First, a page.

I’ve found a far superior drink to champagne; Franciacorta a spakling wine from Lombardy.
In fact, I’m going to make a pretty controversial statement – I don’t particularly like champagne. I’ve always joked with my friends that I’m cheap date and that drinking champagne is wasted on me and I’d rather buy three or four bottles of a good wine or Prosecco for the equivalent price.
Whilst I know this is a mass sweeping generalisation, it has less to do with the cost of the champagne but the fact that it causes me dreadful heartburn, which I’d rather avoid, due to its acidity.
Yes I know there are some champagnes with more residual sugar, like Tattinger, which I actually find very palatable or even a Blanc des Blancs, which is made purely from the Chardonnay grape rather than the traditional Pinot Noir, Pinot Meunier and Chardonnay but many of my friends wouldn’t touch a Blanc des Blancs, based purely on the fact that they hate Chardonnay. It takes all sorts, I suppose.
I now have a new challenge for my friends and that’s to widen their horizons and to try a Franciacorta, instead of a glass of Champagne.
Franciacorta is a sparkling wine from the Province of Brescia (Lombardy) with DOCG status produced from grapes grown within the boundaries of the territory of Franciacorta, on the hills located between the southern shore of Lake Iseo and the city of Brescia. It was awarded DOC status in 1967, the designation then also including red and white still wines. Since 1995 the DOCG classification has applied exclusively to the sparkling wines of the area.
You may not be familiar with Franciacorta just yet; 90% is currently sold in Italy, where it has been outselling Champagne for the last couple of years, but I predict great things for this wine, especially now that Edinburgh’s Contini George Street has recently launched the Bellavista Room in the basement of their flagship restaurant.
The Continis have been championing this brand for some years now and selling it as an alternative to Champagne and their belief in this sparkling wine has led to the opening of the Bellavista Room.
Created in partnership with leading Italian Franciacorta producer Bellavista, this exclusive private dining space, is a beautiful space in which to enjoy this sparkling Lombardian wine. The room is available for private lunches, dinners and events, and seats up to 18 people.
Bellavista meaning ‘beautiful view’ in Italian was founded by Vittorio Moretti in the early 1970s, with the first vintage produced in 1979. In 1981, he met a young winemaker, Mattia Vezzola and this partnership transformed Bellavista into Italy’s leading producer of quality sparkling wine.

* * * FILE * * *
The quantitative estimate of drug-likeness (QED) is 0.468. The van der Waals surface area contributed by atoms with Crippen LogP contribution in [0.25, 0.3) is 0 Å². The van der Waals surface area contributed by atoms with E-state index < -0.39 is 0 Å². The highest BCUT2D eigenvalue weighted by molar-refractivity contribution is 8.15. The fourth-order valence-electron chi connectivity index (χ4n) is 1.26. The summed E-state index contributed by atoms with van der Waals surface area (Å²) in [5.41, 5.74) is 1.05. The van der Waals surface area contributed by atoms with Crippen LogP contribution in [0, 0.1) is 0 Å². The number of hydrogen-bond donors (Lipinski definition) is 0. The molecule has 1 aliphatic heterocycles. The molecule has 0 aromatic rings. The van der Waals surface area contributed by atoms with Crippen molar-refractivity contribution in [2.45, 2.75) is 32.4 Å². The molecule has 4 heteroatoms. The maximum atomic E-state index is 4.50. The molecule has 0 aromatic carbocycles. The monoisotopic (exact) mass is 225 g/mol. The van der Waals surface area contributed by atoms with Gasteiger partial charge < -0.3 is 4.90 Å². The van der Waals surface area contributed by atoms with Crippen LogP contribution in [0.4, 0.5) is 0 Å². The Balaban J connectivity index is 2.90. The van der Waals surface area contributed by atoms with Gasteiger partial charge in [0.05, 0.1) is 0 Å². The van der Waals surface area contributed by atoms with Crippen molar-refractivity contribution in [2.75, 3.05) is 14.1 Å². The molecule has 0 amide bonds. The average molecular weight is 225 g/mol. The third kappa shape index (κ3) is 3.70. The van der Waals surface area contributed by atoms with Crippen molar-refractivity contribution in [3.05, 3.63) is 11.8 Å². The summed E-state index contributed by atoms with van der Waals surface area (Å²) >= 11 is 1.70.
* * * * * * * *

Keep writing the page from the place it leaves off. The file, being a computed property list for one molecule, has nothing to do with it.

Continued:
I had the honour of meeting Ettore Maggi, Bellavista’s European Brand Ambassador, at an exclusive evening hosted by Victor and Carina Contini.
The enthusiasm of the Continis to champion brands they truly believe in, as they have done at Contini Cannonball with the Glengoyne Room, matches the enthusiasm of Ettore for Franciacorta, described by Decanter as “one of Italy’s best sparkling wine secrets.”
The entire menu for the evening reflected the Contini’s new approach to eating Italian, which are lovingly prepared dishes reflecting modern Italian cuisine using local producers. These were matched with different Franciacortas.
We also sampled two still wines, the Bellavista Curtefranca Convento della Santissima Annunciata 2011 and the Bellavisa Curtefranca Uccellanda 2011. Both made with the Chardonnay grape, we tasted the ‘Annunciata’ with a Borders lamp chop, served with aubergine mantecato, crusted artichoke and Gongonzola DOP mint salsa verde.
Deep straw in colour and with a complexity that married well with all the flavours on the plate, this was my favourite wine of all the ones we tasted on the night. The Bellavisa Franciacorta Saten 2011, came a close second, as Ettore predicted, saying it’s a bit of a girly wine as it tends to have a higher residual sugar.
I liked it because once again, it was made from 100% Chardonnay, had a lovely nose of peach, citrus and honey, yet was elegant on the palate. It didn’t cause me heartburn either. In fact none of the wines did. Result!
Menus for private events in the Bellavista Room start from £28.50 per head, with special dishes on offer including a carpaccio of Scotch beef fillet with rhubarb mostarda, toasted almonds and horseradish crema, which perfectly complements Bellavista’s NV ‘Alma’ Gran Cuvée. You should also check out the Petra Extra Vergine Olive Oil, exclusive to Contini. I’ve already put my name down for one of the empty bottles, which is stunning in design. It tastes pretty amazing too.
The passion of Ettore for Bellavista wines, and indeed Franciacorta is unstoppable. He could literally talk for hours on the subject and his enthusiasm was infectious. I’m told that Ettore will be using the space as a base for tastings, so if you want to find out what the fuss is all about and be one of the early adopters, I’d get in on the act soon. He’s certainly got a new champion in me.
For more information about the Bellavista Room, and to book, visit